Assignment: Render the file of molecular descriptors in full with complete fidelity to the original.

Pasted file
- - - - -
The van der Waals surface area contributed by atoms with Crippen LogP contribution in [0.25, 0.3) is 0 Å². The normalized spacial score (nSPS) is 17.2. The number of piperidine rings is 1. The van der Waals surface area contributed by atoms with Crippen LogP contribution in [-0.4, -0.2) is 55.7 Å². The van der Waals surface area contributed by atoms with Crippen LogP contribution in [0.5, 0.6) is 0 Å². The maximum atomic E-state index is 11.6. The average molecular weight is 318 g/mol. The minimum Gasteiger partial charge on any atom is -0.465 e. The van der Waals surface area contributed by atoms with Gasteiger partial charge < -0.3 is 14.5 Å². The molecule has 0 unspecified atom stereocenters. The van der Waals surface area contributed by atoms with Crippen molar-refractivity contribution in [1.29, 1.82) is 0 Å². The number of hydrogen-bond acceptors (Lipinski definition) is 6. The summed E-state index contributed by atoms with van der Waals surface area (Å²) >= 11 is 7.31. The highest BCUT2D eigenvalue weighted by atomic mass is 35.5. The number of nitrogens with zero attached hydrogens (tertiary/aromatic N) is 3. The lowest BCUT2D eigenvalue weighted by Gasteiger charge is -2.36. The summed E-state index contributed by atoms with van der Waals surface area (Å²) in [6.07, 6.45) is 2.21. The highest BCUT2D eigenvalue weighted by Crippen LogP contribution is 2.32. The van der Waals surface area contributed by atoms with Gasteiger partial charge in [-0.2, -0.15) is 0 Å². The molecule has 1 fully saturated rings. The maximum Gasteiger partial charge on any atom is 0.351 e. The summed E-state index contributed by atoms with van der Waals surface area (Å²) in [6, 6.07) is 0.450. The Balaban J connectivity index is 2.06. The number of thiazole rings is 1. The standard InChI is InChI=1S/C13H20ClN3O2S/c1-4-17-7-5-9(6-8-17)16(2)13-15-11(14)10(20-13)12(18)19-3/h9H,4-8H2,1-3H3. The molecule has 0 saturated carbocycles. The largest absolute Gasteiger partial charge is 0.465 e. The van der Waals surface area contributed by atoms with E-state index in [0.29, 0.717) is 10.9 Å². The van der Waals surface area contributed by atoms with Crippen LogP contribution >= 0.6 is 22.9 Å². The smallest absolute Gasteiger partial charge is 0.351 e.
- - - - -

The van der Waals surface area contributed by atoms with Crippen LogP contribution in [0.25, 0.3) is 0 Å². The normalized spacial score (nSPS) is 17.2. The number of piperidine rings is 1. The van der Waals surface area contributed by atoms with Crippen LogP contribution in [-0.4, -0.2) is 55.7 Å². The van der Waals surface area contributed by atoms with Crippen LogP contribution in [0.5, 0.6) is 0 Å². The maximum atomic E-state index is 11.6. The average molecular weight is 318 g/mol. The minimum Gasteiger partial charge on any atom is -0.465 e. The van der Waals surface area contributed by atoms with Gasteiger partial charge < -0.3 is 14.5 Å². The molecule has 0 unspecified atom stereocenters. The van der Waals surface area contributed by atoms with Crippen molar-refractivity contribution in [1.29, 1.82) is 0 Å². The number of hydrogen-bond acceptors (Lipinski definition) is 6. The summed E-state index contributed by atoms with van der Waals surface area (Å²) >= 11 is 7.31. The highest BCUT2D eigenvalue weighted by atomic mass is 35.5. The number of nitrogens with zero attached hydrogens (tertiary/aromatic N) is 3. The lowest BCUT2D eigenvalue weighted by Gasteiger charge is -2.36. The summed E-state index contributed by atoms with van der Waals surface area (Å²) in [6.07, 6.45) is 2.21. The highest BCUT2D eigenvalue weighted by Crippen LogP contribution is 2.32. The van der Waals surface area contributed by atoms with Gasteiger partial charge in [-0.2, -0.15) is 0 Å². The molecule has 1 fully saturated rings. The maximum Gasteiger partial charge on any atom is 0.351 e. The summed E-state index contributed by atoms with van der Waals surface area (Å²) in [6, 6.07) is 0.450. The Balaban J connectivity index is 2.06. The number of thiazole rings is 1. The standard InChI is InChI=1S/C13H20ClN3O2S/c1-4-17-7-5-9(6-8-17)16(2)13-15-11(14)10(20-13)12(18)19-3/h9H,4-8H2,1-3H3. The molecule has 0 saturated carbocycles. The largest absolute Gasteiger partial charge is 0.465 e. The van der Waals surface area contributed by atoms with E-state index in [0.29, 0.717) is 10.9 Å². The van der Waals surface area contributed by atoms with Crippen LogP contribution >= 0.6 is 22.9 Å². The smallest absolute Gasteiger partial charge is 0.351 e.